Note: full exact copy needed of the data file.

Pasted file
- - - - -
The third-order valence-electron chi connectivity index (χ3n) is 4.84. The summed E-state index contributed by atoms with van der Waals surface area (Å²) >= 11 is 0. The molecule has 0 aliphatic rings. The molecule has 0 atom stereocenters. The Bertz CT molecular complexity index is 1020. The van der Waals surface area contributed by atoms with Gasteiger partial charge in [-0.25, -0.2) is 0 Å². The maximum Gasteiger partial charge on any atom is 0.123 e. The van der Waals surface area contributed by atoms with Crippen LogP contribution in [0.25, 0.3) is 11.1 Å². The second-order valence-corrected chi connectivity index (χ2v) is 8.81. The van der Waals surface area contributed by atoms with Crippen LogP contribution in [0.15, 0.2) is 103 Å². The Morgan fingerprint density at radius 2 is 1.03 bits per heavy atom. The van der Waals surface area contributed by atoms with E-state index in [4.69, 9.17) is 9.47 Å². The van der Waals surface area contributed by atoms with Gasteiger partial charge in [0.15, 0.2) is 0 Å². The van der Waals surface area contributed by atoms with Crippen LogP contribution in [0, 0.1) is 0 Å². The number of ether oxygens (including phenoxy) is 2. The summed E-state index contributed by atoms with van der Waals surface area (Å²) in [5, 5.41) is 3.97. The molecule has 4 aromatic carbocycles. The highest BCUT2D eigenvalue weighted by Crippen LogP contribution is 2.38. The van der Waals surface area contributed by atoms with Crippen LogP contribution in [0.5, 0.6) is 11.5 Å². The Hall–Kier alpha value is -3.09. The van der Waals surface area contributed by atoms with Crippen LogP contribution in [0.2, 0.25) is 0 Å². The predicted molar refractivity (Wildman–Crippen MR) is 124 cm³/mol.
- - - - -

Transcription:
The third-order valence-electron chi connectivity index (χ3n) is 4.84. The summed E-state index contributed by atoms with van der Waals surface area (Å²) >= 11 is 0. The molecule has 0 aliphatic rings. The molecule has 0 atom stereocenters. The Bertz CT molecular complexity index is 1020. The van der Waals surface area contributed by atoms with Gasteiger partial charge in [-0.25, -0.2) is 0 Å². The maximum Gasteiger partial charge on any atom is 0.123 e. The van der Waals surface area contributed by atoms with Crippen LogP contribution in [0.25, 0.3) is 11.1 Å². The second-order valence-corrected chi connectivity index (χ2v) is 8.81. The van der Waals surface area contributed by atoms with Crippen LogP contribution in [0.15, 0.2) is 103 Å². The Morgan fingerprint density at radius 2 is 1.03 bits per heavy atom. The van der Waals surface area contributed by atoms with E-state index in [4.69, 9.17) is 9.47 Å². The van der Waals surface area contributed by atoms with Gasteiger partial charge in [0.15, 0.2) is 0 Å². The van der Waals surface area contributed by atoms with Crippen LogP contribution in [0, 0.1) is 0 Å². The number of ether oxygens (including phenoxy) is 2. The summed E-state index contributed by atoms with van der Waals surface area (Å²) in [5, 5.41) is 3.97. The molecule has 4 aromatic carbocycles. The highest BCUT2D eigenvalue weighted by Crippen LogP contribution is 2.38. The van der Waals surface area contributed by atoms with Crippen LogP contribution in [0.5, 0.6) is 11.5 Å². The Hall–Kier alpha value is -3.09. The van der Waals surface area contributed by atoms with Crippen LogP contribution in [0.2, 0.25) is 0 Å². The predicted molar refractivity (Wildman–Crippen MR) is 124 cm³/mol.